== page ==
When an analyst from a large brokerage house initiates coverage on a stock with a 'buy,' it tends to soar. So wouldn't it be nice to know which stocks the analysts plan to recommend?
Cramer on Thursday admitted that getting inside an analyst's head isn't possible. Investors can, however, get into a stock before the Wall Street hype sets in. He calls that the "quiet period" and explained how to play it. After a company goes public, for instance, analysts typically initiate coverage on the stock with a 'buy' after the "quiet period" ends.
Take General Motors , for example. Its initial public offering priced the stock at $33 a share on Nov. 17. The stock began trading at $35 and then hovered around that level for the next month and a half. When the "quiet period" ended, several analysts initiated coverage on GM with a 'buy.' It happened first on Dec. 28 and then on Jan. 3. As a result, the stock popped roughly 12 percent in a week's time and largely due to the analysts.
"And remember, this is General Motors we’re talking about," Cramer said. "One of the biggest household names in America and it still went up 12 percent even though I guarantee you everybody who bought it already knew about the stock of GM.
"So just imagine how much bigger this kind of move could be when the Wall Street promotion machine kicks into high gear behind a stock that nobody's really ever heard of."
First Republic Bank , for example, went public to little fanfare on Dec. 8. When its "quiet period" ends next week, Cramer thinks analysts will start initiating coverage and so now is the time to buy.
Expectations of analyst attention is only one of the reasons Cramer likes FRC. In addition to its wealth management business, the San Francisco-based financial institution primarily lends to high net worth and business customers in California, New York and Nevada. It has $19 billion in deposits, $22 billion in total loans and more than $17 billion in wealth management assets.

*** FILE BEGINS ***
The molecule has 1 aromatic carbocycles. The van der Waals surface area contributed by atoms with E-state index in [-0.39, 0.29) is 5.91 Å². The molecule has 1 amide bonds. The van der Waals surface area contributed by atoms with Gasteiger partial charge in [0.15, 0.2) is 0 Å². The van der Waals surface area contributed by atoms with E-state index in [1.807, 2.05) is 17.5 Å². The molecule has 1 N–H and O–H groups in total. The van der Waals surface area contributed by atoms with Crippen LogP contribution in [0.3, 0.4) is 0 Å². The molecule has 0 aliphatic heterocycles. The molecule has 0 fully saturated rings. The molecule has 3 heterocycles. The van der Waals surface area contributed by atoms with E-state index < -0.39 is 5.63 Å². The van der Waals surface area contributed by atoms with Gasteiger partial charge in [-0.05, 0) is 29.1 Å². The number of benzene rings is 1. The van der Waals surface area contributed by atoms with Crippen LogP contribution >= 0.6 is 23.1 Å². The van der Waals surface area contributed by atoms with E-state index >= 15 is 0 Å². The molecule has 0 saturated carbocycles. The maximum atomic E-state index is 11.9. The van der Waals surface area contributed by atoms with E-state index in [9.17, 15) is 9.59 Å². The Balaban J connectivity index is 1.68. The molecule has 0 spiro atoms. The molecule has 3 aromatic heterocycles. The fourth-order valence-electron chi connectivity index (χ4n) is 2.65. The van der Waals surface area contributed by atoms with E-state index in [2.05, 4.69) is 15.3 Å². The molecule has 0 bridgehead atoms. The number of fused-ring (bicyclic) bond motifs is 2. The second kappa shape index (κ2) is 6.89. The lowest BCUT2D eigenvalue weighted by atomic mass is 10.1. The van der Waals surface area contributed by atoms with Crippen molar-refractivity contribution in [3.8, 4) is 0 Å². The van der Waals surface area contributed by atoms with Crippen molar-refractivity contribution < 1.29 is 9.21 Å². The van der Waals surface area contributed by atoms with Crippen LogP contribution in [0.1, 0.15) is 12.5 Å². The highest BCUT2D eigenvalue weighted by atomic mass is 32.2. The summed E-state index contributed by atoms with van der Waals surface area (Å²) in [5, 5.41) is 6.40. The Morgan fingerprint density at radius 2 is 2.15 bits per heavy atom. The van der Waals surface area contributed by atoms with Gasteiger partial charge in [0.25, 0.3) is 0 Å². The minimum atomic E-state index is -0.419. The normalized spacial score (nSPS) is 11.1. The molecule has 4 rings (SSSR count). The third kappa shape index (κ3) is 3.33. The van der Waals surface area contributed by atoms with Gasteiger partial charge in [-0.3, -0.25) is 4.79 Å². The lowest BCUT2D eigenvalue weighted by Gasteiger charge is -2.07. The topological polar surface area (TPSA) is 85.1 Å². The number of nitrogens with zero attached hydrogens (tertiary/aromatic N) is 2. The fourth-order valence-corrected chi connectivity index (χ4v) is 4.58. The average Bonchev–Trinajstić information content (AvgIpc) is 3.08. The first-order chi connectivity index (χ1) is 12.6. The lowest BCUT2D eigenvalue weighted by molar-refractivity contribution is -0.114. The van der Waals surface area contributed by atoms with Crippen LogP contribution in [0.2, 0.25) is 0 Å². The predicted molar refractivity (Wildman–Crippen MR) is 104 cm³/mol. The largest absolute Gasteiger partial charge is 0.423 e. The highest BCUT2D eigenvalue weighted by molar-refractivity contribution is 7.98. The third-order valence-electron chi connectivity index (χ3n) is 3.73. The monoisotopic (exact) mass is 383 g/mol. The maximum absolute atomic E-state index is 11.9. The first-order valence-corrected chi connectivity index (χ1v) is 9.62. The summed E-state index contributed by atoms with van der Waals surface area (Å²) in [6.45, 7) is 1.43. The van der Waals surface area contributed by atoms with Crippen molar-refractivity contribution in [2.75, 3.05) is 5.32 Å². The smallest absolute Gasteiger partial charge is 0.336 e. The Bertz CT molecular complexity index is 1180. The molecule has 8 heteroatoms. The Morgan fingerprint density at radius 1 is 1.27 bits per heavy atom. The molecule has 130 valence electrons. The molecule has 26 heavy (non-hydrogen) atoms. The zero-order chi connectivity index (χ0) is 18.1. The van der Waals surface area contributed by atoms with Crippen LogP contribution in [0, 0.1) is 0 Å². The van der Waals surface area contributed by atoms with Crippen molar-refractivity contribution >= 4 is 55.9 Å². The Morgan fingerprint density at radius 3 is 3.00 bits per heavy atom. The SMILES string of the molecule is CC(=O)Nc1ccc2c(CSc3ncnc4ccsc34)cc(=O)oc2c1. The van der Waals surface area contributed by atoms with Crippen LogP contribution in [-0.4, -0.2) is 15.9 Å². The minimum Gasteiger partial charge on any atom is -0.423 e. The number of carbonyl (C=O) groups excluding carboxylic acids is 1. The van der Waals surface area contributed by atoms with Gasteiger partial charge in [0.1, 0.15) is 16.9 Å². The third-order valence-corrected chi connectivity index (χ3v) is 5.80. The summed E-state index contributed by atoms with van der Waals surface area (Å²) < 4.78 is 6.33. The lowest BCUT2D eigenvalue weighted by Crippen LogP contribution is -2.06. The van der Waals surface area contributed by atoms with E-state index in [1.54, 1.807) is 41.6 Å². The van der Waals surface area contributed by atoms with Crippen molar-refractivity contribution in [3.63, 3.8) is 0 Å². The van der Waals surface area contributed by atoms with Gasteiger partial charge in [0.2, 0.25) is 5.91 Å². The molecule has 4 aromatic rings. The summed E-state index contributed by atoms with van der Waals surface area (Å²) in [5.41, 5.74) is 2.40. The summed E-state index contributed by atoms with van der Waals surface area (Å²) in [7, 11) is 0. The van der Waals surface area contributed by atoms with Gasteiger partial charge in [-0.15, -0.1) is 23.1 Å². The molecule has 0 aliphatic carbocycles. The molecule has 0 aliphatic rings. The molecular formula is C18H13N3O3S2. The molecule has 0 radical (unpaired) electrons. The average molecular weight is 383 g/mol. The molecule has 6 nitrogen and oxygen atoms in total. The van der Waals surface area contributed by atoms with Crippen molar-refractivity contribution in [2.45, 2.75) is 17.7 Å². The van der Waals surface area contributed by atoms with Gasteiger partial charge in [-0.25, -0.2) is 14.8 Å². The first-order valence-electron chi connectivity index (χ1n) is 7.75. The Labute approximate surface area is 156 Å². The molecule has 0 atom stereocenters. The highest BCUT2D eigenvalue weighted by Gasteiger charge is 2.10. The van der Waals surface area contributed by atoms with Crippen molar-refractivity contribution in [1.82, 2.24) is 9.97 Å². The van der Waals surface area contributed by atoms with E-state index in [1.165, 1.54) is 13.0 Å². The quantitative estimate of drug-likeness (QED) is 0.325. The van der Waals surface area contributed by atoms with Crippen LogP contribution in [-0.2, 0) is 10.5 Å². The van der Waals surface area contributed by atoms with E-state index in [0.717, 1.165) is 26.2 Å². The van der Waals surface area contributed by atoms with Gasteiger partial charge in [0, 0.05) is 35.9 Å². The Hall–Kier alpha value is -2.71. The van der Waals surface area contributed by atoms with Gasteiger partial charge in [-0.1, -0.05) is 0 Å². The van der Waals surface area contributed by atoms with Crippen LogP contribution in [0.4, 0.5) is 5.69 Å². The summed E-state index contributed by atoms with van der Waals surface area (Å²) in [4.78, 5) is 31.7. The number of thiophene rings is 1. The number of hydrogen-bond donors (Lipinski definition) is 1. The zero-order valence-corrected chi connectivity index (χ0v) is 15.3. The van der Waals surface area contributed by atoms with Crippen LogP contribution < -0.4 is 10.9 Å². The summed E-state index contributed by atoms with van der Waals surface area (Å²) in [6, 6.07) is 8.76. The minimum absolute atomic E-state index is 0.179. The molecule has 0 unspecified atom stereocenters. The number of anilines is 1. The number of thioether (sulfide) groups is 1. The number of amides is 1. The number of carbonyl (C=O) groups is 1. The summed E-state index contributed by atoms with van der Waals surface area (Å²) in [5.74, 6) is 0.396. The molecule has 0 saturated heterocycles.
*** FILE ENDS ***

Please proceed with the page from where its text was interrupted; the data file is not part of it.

Cramer likes that First Republic is a conservative bank. Unlike other banks, he said it largely steered clear of the subprime mortgage crisis. Over the last three years, it has grown total loans by 25 percent and deposits by 22 percent.
Its stock, Cramer noted, trades at twice its book value — a slight discount to similar banks, yet less-safe banks, like Bank of New York and Northern Trust . It trades at a greater discount to State Street , which trades at 2.3 times book value and struggled through the Great Recession.
"First Republic is a terrific bank with a super-safe portfolio of loans that’s growing deposits, growing its wealth management biz and taking share among the wealthy," Cramer said. "I think we’ll soon see many analysts initiate coverage on this one, with buy recommendations galore, something that should send the stock soaring deservedly higher."
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